A recent survey by the Turkey imam-hatip Alumni Foundation (TİMAV) has revealed that a majority of Turkish society holds a positive perception of imam-hatip schools -- public high schools that provide religious education.
The survey, titled “Perception of İmam-Hatip High Schools and İmam-Hatip students in Turkey,” was conducted between April 24 and May 18 on 2,689 people in 26 provinces who are mostly not imam-hatip graduates. Out of 2,689, only 79 were imam-hatip graduates. The results of the survey were revealed on Wednesday at a press conference by TİMAV President Ecevit Öksüz and members from the research team.
The survey shows a majority of the respondents hold a positive perception of imam-hatip students and graduates. A total of 59.4 percent of respondents agreed that imam-hatip students and graduates respect all people, irrespective of their lifestyle. Furthermore, 60.6 percent said those affiliated with imam-hatip schools respect human rights, while 17.5 percent replied negatively to the same question.
Of the respondents, 56.6 percent said they disagreed with the statement, "İmam-hatip graduates cannot adapt to society," while 27.3 percent said they agreed.
Providing the following options, the survey also found that 27.5 percent of respondents said they very much want their child or a relative to enroll in an imam-hatip school, 21.1 percent said they would support those who wanted to enroll in such schools, 27.6 percent said they have respect for people who want to enroll and 20.3 percent of respondents said they don't want their child or a relative to enroll in an imam-hatip school. The remaining 3.5 percent said they don't care.
Pollsters also questioned respondents about their opinion of debates on religious education and the coefficient system of university entrance exam scoring -- which was abolished in 2011 but had been a handicap for many years for imam-hatip graduates wanting to enroll in a university program of their choice.
Of the respondents, 47.7 percent agreed that the coefficient system was an attempt to keep students from imam-hatip high schools out of universities.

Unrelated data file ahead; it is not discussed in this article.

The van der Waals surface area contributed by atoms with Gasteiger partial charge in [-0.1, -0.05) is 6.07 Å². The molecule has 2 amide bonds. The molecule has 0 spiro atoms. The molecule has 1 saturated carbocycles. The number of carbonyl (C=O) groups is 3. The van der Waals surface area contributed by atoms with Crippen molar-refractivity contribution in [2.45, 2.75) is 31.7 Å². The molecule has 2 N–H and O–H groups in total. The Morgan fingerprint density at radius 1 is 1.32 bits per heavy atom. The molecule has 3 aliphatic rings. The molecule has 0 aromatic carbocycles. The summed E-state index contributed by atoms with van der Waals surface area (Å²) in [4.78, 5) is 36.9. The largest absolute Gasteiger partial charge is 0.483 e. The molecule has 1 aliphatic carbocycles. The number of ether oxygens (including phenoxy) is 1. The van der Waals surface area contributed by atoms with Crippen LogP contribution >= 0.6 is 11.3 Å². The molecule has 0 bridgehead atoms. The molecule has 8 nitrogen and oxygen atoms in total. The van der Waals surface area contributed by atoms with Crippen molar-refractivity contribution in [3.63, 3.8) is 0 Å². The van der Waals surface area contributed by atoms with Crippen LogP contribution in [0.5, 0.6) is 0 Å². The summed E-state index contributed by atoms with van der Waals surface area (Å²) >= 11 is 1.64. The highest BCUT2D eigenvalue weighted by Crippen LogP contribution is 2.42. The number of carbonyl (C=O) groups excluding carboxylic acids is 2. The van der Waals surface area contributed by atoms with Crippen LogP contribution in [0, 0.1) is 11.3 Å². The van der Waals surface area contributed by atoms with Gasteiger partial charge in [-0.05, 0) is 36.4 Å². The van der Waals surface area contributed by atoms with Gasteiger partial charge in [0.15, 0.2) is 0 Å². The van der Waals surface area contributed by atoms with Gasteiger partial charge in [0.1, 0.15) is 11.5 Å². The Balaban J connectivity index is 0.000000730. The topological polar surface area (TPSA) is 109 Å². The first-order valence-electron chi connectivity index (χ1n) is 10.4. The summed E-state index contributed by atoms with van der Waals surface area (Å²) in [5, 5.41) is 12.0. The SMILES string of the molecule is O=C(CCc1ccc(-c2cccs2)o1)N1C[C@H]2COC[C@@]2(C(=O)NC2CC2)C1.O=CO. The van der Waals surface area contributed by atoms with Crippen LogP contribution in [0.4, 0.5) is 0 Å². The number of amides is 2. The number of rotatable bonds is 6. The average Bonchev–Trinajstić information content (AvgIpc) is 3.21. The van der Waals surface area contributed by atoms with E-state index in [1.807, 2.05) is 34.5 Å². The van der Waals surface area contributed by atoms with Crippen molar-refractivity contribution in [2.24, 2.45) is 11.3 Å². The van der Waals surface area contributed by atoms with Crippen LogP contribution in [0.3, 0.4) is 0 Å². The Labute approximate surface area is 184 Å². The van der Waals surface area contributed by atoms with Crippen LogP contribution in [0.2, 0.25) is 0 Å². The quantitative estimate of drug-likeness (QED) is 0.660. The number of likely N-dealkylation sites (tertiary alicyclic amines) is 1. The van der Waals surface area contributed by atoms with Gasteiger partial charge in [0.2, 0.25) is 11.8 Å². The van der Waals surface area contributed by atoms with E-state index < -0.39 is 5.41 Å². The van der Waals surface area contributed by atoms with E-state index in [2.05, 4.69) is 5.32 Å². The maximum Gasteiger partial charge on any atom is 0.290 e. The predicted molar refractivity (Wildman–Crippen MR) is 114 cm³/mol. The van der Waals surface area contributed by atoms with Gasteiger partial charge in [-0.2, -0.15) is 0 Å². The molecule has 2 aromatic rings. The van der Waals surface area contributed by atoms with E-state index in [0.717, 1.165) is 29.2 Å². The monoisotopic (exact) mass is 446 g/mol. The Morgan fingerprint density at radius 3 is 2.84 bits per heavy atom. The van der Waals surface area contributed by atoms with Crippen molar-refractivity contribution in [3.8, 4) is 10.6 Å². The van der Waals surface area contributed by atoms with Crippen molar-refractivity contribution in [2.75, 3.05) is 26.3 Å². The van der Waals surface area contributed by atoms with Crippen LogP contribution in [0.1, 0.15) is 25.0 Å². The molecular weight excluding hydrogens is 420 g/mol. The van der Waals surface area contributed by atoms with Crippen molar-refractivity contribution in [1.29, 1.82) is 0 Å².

According to the survey, an overwhelming majority of respondents (70.1 percent) think students at imam-hatip schools are provided moral education. Forty-seven percent did not agree with the suggestion that imam-hatip students should only be provided training on religion, while 35.6 percent agreed.
To the question on whether the number of imam-hatip schools should be increased, 51.5 percent replied “Yes,” while 29.3 percent said “No.” the remaining 19.2 percent said they don't know.
In an exclusive interview with Today's Zaman, Öksüz said that according to the data provided by the General Directorate of Religious Education, there are currently 538 imam-hatip high schools and 268,000 imam-hatip students in Turkey. The survey also showed that the majority of respondents (62 percent) are against the idea of closing imam-hatip schools.
The respondents were also asked about their opinion of the new compulsory education system commonly known as the 4+4+4 system, in which children will be able to enroll in imam-hatip schools after the first four years. Of the respondents, 45.8 percent said they find the new system appropriate to society and 28.9 percent responded negatively. The percent who said they don't know was 25.5.
An overwhelming majority (76.3 percent) were also in favor of elective courses on the Quran and the life of the Prophet Muhammad in schools other than imam-hatips, according to the survey. Amid heated debates, Parliament approved a bill in March that paved the way for such elective courses to be taught in schools.